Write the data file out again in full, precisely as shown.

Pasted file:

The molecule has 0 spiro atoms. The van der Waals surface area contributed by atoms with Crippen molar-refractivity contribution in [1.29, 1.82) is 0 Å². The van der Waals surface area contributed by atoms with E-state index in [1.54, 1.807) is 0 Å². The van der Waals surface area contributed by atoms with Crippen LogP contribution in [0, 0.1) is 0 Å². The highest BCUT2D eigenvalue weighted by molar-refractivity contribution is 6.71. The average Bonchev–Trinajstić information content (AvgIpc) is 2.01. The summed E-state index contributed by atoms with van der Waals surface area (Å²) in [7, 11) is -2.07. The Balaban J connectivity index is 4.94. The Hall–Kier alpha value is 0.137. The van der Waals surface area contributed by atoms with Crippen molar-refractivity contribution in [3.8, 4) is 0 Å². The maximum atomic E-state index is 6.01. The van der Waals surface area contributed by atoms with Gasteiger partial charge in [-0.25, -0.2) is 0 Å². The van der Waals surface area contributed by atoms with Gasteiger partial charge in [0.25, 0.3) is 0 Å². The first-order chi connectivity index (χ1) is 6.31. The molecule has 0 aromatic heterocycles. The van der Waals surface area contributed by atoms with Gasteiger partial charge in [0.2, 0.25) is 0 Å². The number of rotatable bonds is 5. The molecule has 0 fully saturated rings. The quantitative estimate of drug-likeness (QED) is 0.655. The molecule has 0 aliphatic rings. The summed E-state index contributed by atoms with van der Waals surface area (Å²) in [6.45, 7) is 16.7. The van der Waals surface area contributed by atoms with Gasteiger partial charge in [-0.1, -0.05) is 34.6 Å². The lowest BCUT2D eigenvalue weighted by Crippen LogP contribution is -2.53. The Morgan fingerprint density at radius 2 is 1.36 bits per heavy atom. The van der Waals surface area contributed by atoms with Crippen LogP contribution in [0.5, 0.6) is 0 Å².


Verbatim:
The molecule has 0 spiro atoms. The van der Waals surface area contributed by atoms with Crippen molar-refractivity contribution in [1.29, 1.82) is 0 Å². The van der Waals surface area contributed by atoms with E-state index in [1.54, 1.807) is 0 Å². The van der Waals surface area contributed by atoms with Crippen LogP contribution in [0, 0.1) is 0 Å². The highest BCUT2D eigenvalue weighted by molar-refractivity contribution is 6.71. The average Bonchev–Trinajstić information content (AvgIpc) is 2.01. The summed E-state index contributed by atoms with van der Waals surface area (Å²) in [7, 11) is -2.07. The Balaban J connectivity index is 4.94. The Hall–Kier alpha value is 0.137. The van der Waals surface area contributed by atoms with Crippen molar-refractivity contribution in [3.8, 4) is 0 Å². The maximum atomic E-state index is 6.01. The van der Waals surface area contributed by atoms with Gasteiger partial charge in [-0.25, -0.2) is 0 Å². The van der Waals surface area contributed by atoms with Gasteiger partial charge in [0.25, 0.3) is 0 Å². The first-order chi connectivity index (χ1) is 6.31. The molecule has 0 aromatic heterocycles. The van der Waals surface area contributed by atoms with Gasteiger partial charge in [0.2, 0.25) is 0 Å². The number of rotatable bonds is 5. The molecule has 0 fully saturated rings. The quantitative estimate of drug-likeness (QED) is 0.655. The molecule has 0 aliphatic rings. The summed E-state index contributed by atoms with van der Waals surface area (Å²) in [6.45, 7) is 16.7. The van der Waals surface area contributed by atoms with Gasteiger partial charge in [-0.1, -0.05) is 34.6 Å². The lowest BCUT2D eigenvalue weighted by Crippen LogP contribution is -2.53. The Morgan fingerprint density at radius 2 is 1.36 bits per heavy atom. The van der Waals surface area contributed by atoms with Crippen LogP contribution in [0.5, 0.6) is 0 Å².